Media Technology and the Vote: A Source Book

Media Technology and the Vote: A Source Book

Media Technology and the Vote: A Source Book

Media Technology and the Vote: A Source Book

Excerpt

In the spring of 1988, a business executive running for a Democratic gubernatorial nomination seemed poised for victory. A few days before the election, however, one of his opponents began televising spots saying the executive had been an owner and director of a company that had filed for bankruptcy, endangering millions of dollars in the workers' pension fund.

Most voters in the state were strongly pro-labor, and overnight tracking polls soon revealed that the commercials were hurting badly--perhaps mortally. The executive's support was hemorrhaging.

With the election only days away, there seemed no way to get a response an the air. But new technology saved the candidate. He produced an effective 30-second commercial responding to the charges, and, for less than $1,000, leased time on a communications satellite to relay the commercial to television stations throughout the state. The commercial ran, the decline in his support stopped, and he won.

Such stories are becoming common as new communications technologies--and the various techniques through which they are applied--change the rhythms and content of American politics.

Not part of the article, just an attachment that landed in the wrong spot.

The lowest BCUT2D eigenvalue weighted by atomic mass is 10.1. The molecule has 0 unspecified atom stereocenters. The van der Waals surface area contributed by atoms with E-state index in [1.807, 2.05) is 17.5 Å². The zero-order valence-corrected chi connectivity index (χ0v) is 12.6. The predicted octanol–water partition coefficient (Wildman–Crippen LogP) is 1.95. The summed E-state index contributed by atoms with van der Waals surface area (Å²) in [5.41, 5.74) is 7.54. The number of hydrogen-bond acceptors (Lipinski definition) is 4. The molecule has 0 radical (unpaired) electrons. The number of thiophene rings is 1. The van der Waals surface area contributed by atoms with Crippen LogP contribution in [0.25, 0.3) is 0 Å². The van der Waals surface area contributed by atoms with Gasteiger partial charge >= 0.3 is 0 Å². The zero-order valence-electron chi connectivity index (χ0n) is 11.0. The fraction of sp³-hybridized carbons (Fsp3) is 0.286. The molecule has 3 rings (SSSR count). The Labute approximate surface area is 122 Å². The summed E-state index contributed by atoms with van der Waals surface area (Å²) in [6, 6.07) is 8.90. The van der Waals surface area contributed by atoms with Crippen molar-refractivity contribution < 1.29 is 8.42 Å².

Many experts regard these changes as positive. New technologies, they say, improve communications between candidate and citizen. Information flows more quickly. Others are less optimistic. They lament the "technocratic flavor" that they say has robbed American politics of passion. Many long for the days when Robert F. Kennedy campaigned in black neighborhoods because his "gut" and not "number-crunching" told him it was right; others find it especially refreshing when a candidate like Pierre DuPont stakes out positions he feels are more correct than popular.

But almost all experts who have looked closely at campaigns agree that a quiet revolution--based on communications technologies--is transforming American politics. Public policymakers, scholars, journalists and political professionals must recognize this revolution if they are to understand--and shape--it.

This understanding will be helped if it includes three major steps. The first is to clarify language. As recently as the early 1980s, "new politics" meant grassroots . . .

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